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The Cathedral of St Peter the Apostle (Spanish: Catedral de San Pedro Apóstol) is a Roman Catholic church located in Jaca, in Aragon, Spain. It is the seat of the Roman Catholic Diocese of Jaca.

Cathedral of Saint Peter the Apostle of Jaca
Catedral de San Pedro Apóstol
Puerta lateral San Pedro de Jaca.jpg
Side entrance of the Cathedral of Jaca
Religion
AffiliationRoman Catholic Church
Ecclesiastical or organizational statusCathedral
LeadershipVacant[1]
Location
LocationJaca, Spain
Geographic coordinates42°34′13.8″N 0°32′56.8″W / 42.570500°N 0.549111°W / 42.570500; -0.549111Coordinates: 42°34′13.8″N 0°32′56.8″W / 42.570500°N 0.549111°W / 42.570500; -0.549111
Architecture
TypeChurch
StyleRomanesque, Gothic, Baroque, Renaissance
Groundbreaking11th century
Completed12th century

It is the first Romanesque cathedral built in Aragon (1070s - early 12th century)[citation needed] and one of the oldest in the Iberian peninsula. Its current appearance is the result of later additions and modifications introduced especially in the early modern period (from the late 15th to late 18th century). The cathedral was erected on command of King Sancho Ramírez, who, after renovating in Rome his vassal oath[clarification needed] to the Pope Alexander II (1068), had obtained from the latter the right to establish the episcopal seat in Jaca, then capital of the Kingdom of Aragon.

Contents

HistoryEdit

After Jaca became the capital of Aragon (1036), the city obtained the status of episcopal see in 1077. This made the construction of a cathedral church necessary. The starting date of the construction is unknown, but it is generally considered around that date. The main section of the church was completed around 1130. In 1395 a fire destroyed the cathedral's ceiling, which was rebuilt in the following years and was substantially renovated in the early 16th century. In the same period the aisles were added and the central nave was enlarged. In Baroque times the St. Horosia Chapel, the loggia and the cloister were added, while the interior received an altarpiece and other decorations.

In the late 18th century one of the apses was demolished and rebuilt, and the central apse was renovated.

DescriptionEdit

The cathedral has a generally Romanesque structure, although several elements are in Gothic, Renaissance and Baroque styles. The plan is in the forms of a nave and two aisles, with three apses and two external portals, both provided with loggias (one of which in Renaissance style). Only one of the current apses is original. Of the other two, the central one was renovated in the 18th century, and the other one rebuilt in the same age.

 
Interior of the cathedral.

The nave and the aisles are separated by arcades supported by piers which are alternatively cruciform and cylindrical in plan, an element inspired by contemporary French structures. The capitals of the piers, in Corinthian style, have decorative motifs with vegetables and geometrical shapes. The ceiling was originally in wood: in modern times it was replaced by cross vaults. The large dome at the crossing is octagonal. On the four sides are several chapels built from the late-15th century to the mid-17th century. The earlier ones (those dedicated to the Holy Cross and to St. Augustine) are late Gothic in style, those designed in the 16th century (St. Michael and St. Jerome, for example) show late Renaissance and Mannerist influences; the chapel of St. Horosia, completely remade in the 18th century, is in Baroque style.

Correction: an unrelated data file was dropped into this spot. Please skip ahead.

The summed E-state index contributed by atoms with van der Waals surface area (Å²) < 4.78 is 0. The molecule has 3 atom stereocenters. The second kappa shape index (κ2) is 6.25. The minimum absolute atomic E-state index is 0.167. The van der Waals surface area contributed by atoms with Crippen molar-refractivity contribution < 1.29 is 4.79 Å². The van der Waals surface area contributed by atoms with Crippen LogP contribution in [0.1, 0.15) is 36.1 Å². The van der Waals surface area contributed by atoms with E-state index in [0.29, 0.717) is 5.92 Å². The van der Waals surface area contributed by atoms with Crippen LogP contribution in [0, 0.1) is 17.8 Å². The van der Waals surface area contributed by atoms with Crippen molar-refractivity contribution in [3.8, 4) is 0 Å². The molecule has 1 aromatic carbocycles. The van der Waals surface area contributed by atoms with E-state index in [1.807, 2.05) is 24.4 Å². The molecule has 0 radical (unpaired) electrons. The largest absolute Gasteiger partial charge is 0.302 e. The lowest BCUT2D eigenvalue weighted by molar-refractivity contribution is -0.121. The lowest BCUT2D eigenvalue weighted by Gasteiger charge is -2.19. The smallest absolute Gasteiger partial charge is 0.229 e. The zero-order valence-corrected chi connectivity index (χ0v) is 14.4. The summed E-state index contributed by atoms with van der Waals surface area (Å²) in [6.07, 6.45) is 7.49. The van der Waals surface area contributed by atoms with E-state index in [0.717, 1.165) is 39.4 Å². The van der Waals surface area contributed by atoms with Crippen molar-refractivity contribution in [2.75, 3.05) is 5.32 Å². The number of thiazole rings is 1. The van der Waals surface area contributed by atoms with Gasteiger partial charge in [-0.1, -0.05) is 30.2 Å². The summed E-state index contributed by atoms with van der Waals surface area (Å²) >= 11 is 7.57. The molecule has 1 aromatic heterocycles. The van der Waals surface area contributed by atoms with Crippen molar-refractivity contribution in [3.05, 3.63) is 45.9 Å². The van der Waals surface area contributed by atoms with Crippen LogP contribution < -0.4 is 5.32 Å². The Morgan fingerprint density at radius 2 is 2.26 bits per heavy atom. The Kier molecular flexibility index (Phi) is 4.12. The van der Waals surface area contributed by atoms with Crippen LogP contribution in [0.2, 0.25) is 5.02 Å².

Artworks in the interior include the altarpiece of the St. Michael Chapel, sculpted by Gil Morales the Younger, Gabriel Yoli, Juan de Salas and the Florentine Giovanni de Moreto (or Moretto). The latter also directed the construction of the Chapel, which is considered amongst the finest examples of the Renaissance-Plateresque architecture in Aragon. The altarpiece of the high altar was finished in the early 17th century. The decoration of the central apse was painted by Manuel Bayeu, brother-in-law of Francisco Goya, in 1792-1793.

See alsoEdit

NotesEdit

  1. ^ Archbis. Jesús Sanz Montes is the Apolostic Administrator since January 2010.[1]
  2. ^ Ministerio de Cultura de España, Iglesia-catedral de San Pedro, (R.I.)-51-0000627- 00000, 03-06-1931.

ReferencesEdit

  • Bartal, Ruth (1987). "The Survival of Early Christian Symbols in 12th Century Spain". Principe de Viana (48): 299–315.
  • Moralejo Alvarez, Serafín (1979). "La sculpture romane de la cathédrale de Jaca. État des questions". Les Cahiers de Saint-Michel de Cuxa (10): 79–106.
  • Álvarez Martínez, Rosario (2002). "Music Iconography of Romanesque Sculpture in the Light of Sculptors' Work Procedures: The Jaca Cathedral, Las Platerías in Santiago de Compostela, and San Isidoro de León". Music in Art: International Journal for Music Iconography. 27 (1–2): 13–45. ISSN 1522-7464.

External linksEdit